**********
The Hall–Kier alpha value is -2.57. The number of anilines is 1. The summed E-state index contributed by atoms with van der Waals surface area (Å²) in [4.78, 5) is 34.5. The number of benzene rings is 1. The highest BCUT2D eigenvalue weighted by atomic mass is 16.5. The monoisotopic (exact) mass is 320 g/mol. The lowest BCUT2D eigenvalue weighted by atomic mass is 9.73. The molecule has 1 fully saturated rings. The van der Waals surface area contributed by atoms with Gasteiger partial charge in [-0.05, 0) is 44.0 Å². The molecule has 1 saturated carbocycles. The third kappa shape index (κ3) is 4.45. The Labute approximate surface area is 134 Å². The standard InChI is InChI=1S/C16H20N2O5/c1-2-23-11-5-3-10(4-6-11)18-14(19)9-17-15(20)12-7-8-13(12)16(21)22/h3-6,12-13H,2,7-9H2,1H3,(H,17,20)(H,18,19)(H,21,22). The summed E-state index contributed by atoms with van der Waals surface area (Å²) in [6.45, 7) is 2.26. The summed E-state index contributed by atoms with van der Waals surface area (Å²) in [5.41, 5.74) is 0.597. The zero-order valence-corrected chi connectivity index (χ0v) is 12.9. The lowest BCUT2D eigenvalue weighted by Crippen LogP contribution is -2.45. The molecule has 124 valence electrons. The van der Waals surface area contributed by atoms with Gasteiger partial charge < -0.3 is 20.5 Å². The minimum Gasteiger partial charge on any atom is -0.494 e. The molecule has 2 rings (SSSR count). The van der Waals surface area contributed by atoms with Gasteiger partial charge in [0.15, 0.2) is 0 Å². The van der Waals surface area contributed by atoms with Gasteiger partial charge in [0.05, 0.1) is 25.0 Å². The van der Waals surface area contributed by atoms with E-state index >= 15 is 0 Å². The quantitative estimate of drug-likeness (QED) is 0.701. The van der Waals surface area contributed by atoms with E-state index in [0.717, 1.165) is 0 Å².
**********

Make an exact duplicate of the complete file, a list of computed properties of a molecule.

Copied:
The Hall–Kier alpha value is -2.57. The number of anilines is 1. The summed E-state index contributed by atoms with van der Waals surface area (Å²) in [4.78, 5) is 34.5. The number of benzene rings is 1. The highest BCUT2D eigenvalue weighted by atomic mass is 16.5. The monoisotopic (exact) mass is 320 g/mol. The lowest BCUT2D eigenvalue weighted by atomic mass is 9.73. The molecule has 1 fully saturated rings. The van der Waals surface area contributed by atoms with Gasteiger partial charge in [-0.05, 0) is 44.0 Å². The molecule has 1 saturated carbocycles. The third kappa shape index (κ3) is 4.45. The Labute approximate surface area is 134 Å². The standard InChI is InChI=1S/C16H20N2O5/c1-2-23-11-5-3-10(4-6-11)18-14(19)9-17-15(20)12-7-8-13(12)16(21)22/h3-6,12-13H,2,7-9H2,1H3,(H,17,20)(H,18,19)(H,21,22). The summed E-state index contributed by atoms with van der Waals surface area (Å²) in [6.45, 7) is 2.26. The summed E-state index contributed by atoms with van der Waals surface area (Å²) in [5.41, 5.74) is 0.597. The zero-order valence-corrected chi connectivity index (χ0v) is 12.9. The lowest BCUT2D eigenvalue weighted by Crippen LogP contribution is -2.45. The molecule has 124 valence electrons. The van der Waals surface area contributed by atoms with Gasteiger partial charge < -0.3 is 20.5 Å². The minimum Gasteiger partial charge on any atom is -0.494 e. The molecule has 2 rings (SSSR count). The van der Waals surface area contributed by atoms with Gasteiger partial charge in [0.15, 0.2) is 0 Å². The van der Waals surface area contributed by atoms with Gasteiger partial charge in [0.05, 0.1) is 25.0 Å². The van der Waals surface area contributed by atoms with E-state index >= 15 is 0 Å². The quantitative estimate of drug-likeness (QED) is 0.701. The van der Waals surface area contributed by atoms with E-state index in [0.717, 1.165) is 0 Å².